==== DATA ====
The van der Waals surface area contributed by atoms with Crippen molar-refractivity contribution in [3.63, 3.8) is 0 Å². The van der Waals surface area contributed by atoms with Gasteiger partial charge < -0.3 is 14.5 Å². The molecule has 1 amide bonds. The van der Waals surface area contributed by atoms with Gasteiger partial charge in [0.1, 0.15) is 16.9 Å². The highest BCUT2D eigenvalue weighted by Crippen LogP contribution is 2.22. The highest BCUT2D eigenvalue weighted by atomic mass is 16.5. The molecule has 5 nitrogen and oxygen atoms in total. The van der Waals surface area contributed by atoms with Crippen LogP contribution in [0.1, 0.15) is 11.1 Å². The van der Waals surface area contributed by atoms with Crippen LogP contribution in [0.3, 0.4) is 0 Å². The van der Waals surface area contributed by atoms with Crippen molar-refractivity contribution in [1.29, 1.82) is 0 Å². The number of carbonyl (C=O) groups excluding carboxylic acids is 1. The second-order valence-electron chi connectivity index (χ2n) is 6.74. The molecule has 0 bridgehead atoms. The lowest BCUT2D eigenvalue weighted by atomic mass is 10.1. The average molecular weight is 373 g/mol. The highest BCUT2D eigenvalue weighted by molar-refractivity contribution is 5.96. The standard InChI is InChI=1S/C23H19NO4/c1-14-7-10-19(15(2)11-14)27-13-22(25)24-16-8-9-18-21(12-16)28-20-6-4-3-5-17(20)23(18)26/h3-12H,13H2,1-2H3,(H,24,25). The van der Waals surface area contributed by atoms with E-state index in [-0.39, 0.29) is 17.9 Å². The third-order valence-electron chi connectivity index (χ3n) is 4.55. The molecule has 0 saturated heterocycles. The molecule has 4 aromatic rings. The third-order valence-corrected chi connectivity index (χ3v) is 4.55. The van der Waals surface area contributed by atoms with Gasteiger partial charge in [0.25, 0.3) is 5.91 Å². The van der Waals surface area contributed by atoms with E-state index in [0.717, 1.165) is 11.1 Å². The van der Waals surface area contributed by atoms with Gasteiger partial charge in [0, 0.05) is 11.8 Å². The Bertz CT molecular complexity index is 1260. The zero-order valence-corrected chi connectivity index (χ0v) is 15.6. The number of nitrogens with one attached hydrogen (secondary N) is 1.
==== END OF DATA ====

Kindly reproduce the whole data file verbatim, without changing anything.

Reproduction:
The van der Waals surface area contributed by atoms with Crippen molar-refractivity contribution in [3.63, 3.8) is 0 Å². The van der Waals surface area contributed by atoms with Gasteiger partial charge < -0.3 is 14.5 Å². The molecule has 1 amide bonds. The van der Waals surface area contributed by atoms with Gasteiger partial charge in [0.1, 0.15) is 16.9 Å². The highest BCUT2D eigenvalue weighted by Crippen LogP contribution is 2.22. The highest BCUT2D eigenvalue weighted by atomic mass is 16.5. The molecule has 5 nitrogen and oxygen atoms in total. The van der Waals surface area contributed by atoms with Crippen LogP contribution in [0.1, 0.15) is 11.1 Å². The van der Waals surface area contributed by atoms with Crippen LogP contribution in [0.3, 0.4) is 0 Å². The van der Waals surface area contributed by atoms with Crippen molar-refractivity contribution in [1.29, 1.82) is 0 Å². The number of carbonyl (C=O) groups excluding carboxylic acids is 1. The second-order valence-electron chi connectivity index (χ2n) is 6.74. The molecule has 0 bridgehead atoms. The lowest BCUT2D eigenvalue weighted by atomic mass is 10.1. The average molecular weight is 373 g/mol. The highest BCUT2D eigenvalue weighted by molar-refractivity contribution is 5.96. The standard InChI is InChI=1S/C23H19NO4/c1-14-7-10-19(15(2)11-14)27-13-22(25)24-16-8-9-18-21(12-16)28-20-6-4-3-5-17(20)23(18)26/h3-12H,13H2,1-2H3,(H,24,25). The van der Waals surface area contributed by atoms with E-state index in [-0.39, 0.29) is 17.9 Å². The third-order valence-electron chi connectivity index (χ3n) is 4.55. The molecule has 0 saturated heterocycles. The molecule has 4 aromatic rings. The third-order valence-corrected chi connectivity index (χ3v) is 4.55. The van der Waals surface area contributed by atoms with Gasteiger partial charge in [0.25, 0.3) is 5.91 Å². The van der Waals surface area contributed by atoms with E-state index in [0.717, 1.165) is 11.1 Å². The van der Waals surface area contributed by atoms with Gasteiger partial charge in [0, 0.05) is 11.8 Å². The Bertz CT molecular complexity index is 1260. The zero-order valence-corrected chi connectivity index (χ0v) is 15.6. The number of nitrogens with one attached hydrogen (secondary N) is 1.